Bangladesh Right to Information Group Meets with U.S. and University Officials

June 22, 2012

Bangladesh’s Right to Information Law, enacted in 2009, is slowly taking root in outlying districts and benefiting residents, the country’s chief information commissioner said last week during a study tour in the Washington, D.C., area.

Muhammad Zamir, speaking at a roundtable discussion July 20 at the University of Maryland’s Philip Merrill College of Journalism, said issues such as the leasing of water bodies have been resolved by the law, and he expected the next generation of adults in Bangladesh to be ambassadors for information disclosure and participate actively in democratic governance.

“For most individuals the law is still hypothetical, but it is starting to have an impact on the lower levels,” said Zamir, who was participating in a study tour on freedom of information organized and sponsored by the Promoting Governance, Accountability, Transparency, and Integrity project in Bangladesh, which is implemented by DAI and funded by the U.S. Agency for International Development (USAID).

Current efforts focus on responding to information requests as well as creating a demand for exercising the right to information.

“In Bangladesh all students from [grades] 8, 9, and 10 in taking social sciences focus on the right to information law and are provided with a draft [of the law],” Zamir said. “The goal is that these students are the correct age to be taught this information.”

Zamir, a former ambassador, was joined by deputies from the information commission and Bengali journalists. They were hosted by DAI’s Melanie Beth Oliviero and Carmen Lane. U.S. experts on the 45-year-old Freedom of Information Act (FOIA) and the tensions between national security and public access offered comparative views on the right to information in the United States.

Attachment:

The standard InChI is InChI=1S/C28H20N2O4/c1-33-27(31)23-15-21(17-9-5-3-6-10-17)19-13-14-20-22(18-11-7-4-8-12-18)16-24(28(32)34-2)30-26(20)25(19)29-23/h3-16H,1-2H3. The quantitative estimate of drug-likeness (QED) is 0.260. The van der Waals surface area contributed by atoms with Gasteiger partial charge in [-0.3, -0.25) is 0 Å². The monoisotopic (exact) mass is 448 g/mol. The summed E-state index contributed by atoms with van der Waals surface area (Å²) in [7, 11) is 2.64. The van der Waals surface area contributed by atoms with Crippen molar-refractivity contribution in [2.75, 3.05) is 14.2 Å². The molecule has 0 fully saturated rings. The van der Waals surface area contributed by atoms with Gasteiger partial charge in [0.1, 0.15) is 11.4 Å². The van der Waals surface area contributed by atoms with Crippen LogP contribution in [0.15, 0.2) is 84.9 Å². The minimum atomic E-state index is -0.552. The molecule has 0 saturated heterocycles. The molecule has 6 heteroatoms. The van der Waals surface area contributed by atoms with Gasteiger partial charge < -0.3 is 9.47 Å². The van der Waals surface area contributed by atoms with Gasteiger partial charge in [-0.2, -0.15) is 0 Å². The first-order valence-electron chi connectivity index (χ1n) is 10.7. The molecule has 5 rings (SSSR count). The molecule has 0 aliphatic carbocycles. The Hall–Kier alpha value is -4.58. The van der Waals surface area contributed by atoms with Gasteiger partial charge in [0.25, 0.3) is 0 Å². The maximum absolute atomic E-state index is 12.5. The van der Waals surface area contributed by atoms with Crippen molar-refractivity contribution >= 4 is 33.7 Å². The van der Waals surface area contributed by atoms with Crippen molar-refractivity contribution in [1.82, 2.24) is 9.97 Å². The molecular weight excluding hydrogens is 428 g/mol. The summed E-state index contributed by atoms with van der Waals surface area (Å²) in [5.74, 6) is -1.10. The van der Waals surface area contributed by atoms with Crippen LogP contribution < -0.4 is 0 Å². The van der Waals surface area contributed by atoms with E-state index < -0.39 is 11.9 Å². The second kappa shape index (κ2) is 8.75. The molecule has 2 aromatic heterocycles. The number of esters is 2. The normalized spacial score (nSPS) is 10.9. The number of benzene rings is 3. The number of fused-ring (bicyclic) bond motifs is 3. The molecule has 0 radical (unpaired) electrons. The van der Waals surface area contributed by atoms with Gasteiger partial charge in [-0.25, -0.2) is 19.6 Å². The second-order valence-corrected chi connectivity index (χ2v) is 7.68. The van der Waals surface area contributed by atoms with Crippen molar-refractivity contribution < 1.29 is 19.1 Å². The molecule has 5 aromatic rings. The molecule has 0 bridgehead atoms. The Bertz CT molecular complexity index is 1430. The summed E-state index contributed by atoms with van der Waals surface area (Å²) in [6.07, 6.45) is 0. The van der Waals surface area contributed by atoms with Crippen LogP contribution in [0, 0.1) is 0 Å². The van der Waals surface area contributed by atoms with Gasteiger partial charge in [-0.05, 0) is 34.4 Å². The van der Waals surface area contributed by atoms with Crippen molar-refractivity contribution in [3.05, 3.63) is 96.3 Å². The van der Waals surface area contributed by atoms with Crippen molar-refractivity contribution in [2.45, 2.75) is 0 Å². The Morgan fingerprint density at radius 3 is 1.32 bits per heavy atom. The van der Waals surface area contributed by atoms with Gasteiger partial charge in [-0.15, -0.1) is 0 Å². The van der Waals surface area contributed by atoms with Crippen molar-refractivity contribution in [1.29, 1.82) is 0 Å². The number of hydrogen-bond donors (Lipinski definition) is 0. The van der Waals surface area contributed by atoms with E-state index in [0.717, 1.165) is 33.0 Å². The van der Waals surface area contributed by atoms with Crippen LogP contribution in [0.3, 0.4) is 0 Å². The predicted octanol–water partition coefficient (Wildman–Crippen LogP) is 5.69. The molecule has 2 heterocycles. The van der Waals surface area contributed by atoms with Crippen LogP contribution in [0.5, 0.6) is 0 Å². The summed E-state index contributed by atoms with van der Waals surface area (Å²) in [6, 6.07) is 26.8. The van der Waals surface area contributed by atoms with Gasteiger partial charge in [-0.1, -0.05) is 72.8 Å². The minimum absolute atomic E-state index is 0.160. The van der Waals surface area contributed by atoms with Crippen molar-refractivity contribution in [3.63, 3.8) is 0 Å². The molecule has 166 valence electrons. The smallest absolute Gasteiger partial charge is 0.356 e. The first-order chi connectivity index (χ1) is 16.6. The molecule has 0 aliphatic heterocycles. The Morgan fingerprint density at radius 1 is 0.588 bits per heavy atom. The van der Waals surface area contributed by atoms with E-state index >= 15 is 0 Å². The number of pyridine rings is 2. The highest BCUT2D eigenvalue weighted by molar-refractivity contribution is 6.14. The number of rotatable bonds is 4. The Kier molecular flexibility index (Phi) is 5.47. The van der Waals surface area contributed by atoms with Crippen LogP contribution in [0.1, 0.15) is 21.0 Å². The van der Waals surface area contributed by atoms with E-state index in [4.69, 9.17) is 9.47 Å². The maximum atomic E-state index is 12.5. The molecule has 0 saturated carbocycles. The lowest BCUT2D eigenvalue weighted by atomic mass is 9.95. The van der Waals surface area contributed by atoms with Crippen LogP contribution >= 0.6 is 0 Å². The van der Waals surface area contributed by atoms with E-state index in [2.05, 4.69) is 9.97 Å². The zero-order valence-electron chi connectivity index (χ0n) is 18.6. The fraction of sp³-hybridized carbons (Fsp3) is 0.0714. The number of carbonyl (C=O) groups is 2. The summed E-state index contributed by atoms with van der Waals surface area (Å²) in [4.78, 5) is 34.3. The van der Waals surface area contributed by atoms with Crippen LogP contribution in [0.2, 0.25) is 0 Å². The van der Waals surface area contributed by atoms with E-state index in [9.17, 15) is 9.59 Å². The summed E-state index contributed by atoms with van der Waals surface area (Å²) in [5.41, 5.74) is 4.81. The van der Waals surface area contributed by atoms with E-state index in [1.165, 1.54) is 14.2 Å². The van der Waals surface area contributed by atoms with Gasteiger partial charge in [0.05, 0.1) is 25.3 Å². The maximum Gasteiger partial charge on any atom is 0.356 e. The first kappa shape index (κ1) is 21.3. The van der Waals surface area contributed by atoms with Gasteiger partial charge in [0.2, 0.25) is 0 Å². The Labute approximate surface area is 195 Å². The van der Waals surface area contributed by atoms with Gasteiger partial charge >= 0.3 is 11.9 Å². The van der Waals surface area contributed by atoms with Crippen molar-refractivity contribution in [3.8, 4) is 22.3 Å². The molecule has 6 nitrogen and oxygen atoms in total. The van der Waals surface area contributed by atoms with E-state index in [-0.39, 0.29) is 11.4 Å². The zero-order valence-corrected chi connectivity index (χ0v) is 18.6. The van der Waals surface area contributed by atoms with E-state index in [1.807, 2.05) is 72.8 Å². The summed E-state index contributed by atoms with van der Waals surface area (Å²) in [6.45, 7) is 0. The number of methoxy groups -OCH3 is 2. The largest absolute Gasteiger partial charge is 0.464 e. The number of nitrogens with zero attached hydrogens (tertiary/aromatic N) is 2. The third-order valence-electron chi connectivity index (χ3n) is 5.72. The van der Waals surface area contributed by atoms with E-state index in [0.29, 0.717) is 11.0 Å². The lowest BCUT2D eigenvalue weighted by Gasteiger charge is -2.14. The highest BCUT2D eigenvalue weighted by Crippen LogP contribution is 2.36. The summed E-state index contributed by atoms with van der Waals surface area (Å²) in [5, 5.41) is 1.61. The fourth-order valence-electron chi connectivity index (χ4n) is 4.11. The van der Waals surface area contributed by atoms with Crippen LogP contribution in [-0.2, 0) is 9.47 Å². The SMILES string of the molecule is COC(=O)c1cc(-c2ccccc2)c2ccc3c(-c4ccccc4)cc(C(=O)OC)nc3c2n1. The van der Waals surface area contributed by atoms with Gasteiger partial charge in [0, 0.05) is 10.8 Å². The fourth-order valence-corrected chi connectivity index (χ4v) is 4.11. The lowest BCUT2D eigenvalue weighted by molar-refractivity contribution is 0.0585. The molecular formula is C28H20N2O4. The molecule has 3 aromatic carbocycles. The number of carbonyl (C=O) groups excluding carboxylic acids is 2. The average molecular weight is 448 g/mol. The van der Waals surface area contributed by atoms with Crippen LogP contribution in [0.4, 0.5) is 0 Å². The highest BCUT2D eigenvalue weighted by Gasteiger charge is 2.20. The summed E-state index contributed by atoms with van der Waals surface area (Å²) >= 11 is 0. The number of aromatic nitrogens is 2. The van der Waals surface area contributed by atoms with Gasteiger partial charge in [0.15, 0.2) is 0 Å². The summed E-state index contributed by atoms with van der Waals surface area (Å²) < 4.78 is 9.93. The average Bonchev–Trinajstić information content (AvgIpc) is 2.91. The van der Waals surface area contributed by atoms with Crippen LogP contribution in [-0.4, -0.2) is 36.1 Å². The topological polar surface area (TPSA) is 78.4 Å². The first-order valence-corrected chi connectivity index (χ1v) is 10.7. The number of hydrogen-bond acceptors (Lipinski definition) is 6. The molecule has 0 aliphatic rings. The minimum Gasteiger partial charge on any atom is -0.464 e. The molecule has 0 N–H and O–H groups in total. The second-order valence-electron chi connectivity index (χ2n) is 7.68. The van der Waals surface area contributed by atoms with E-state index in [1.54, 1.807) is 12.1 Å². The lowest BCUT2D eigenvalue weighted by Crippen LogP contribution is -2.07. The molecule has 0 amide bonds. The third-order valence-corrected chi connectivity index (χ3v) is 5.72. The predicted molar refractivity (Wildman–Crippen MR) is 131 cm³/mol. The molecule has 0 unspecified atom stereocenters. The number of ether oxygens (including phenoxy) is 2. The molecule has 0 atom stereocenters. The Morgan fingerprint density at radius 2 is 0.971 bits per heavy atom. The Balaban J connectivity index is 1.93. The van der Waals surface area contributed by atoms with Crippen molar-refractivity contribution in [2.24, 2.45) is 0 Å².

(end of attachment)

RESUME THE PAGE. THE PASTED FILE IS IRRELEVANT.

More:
The Bangladesh information law is expected to provide journalists—who are already popular among the general public—with a key tool for encouraging government transparency and accountability.

“Politically, people are very conscious and find journalists to be their friends,” said Shahnaz Munni, chief reporter with ATN Bangla television and one of the study tour participants. “They come to journalists if there is a problem. If there is corruption, they come to us instead of the police. The public trusts journalists more than individuals. Items published in the newspaper have a large impact.”

In addition to the University of Maryland event, which was hosted by the journalism college’s dean, Kevin Klose, and leading journalism faculty, the group was also hosted at the U.S. Departments of State and Justice, the National Archives, USAID, the City Council of the District of Columbia, and FOIA experts from the Reporters Committee on Freedom of the Press, the American Bar Association, and the Center for National Security Studies, among others. The delegation was featured July 20 at a brownbag session for staff at DAI headquarters in Bethesda, Maryland.

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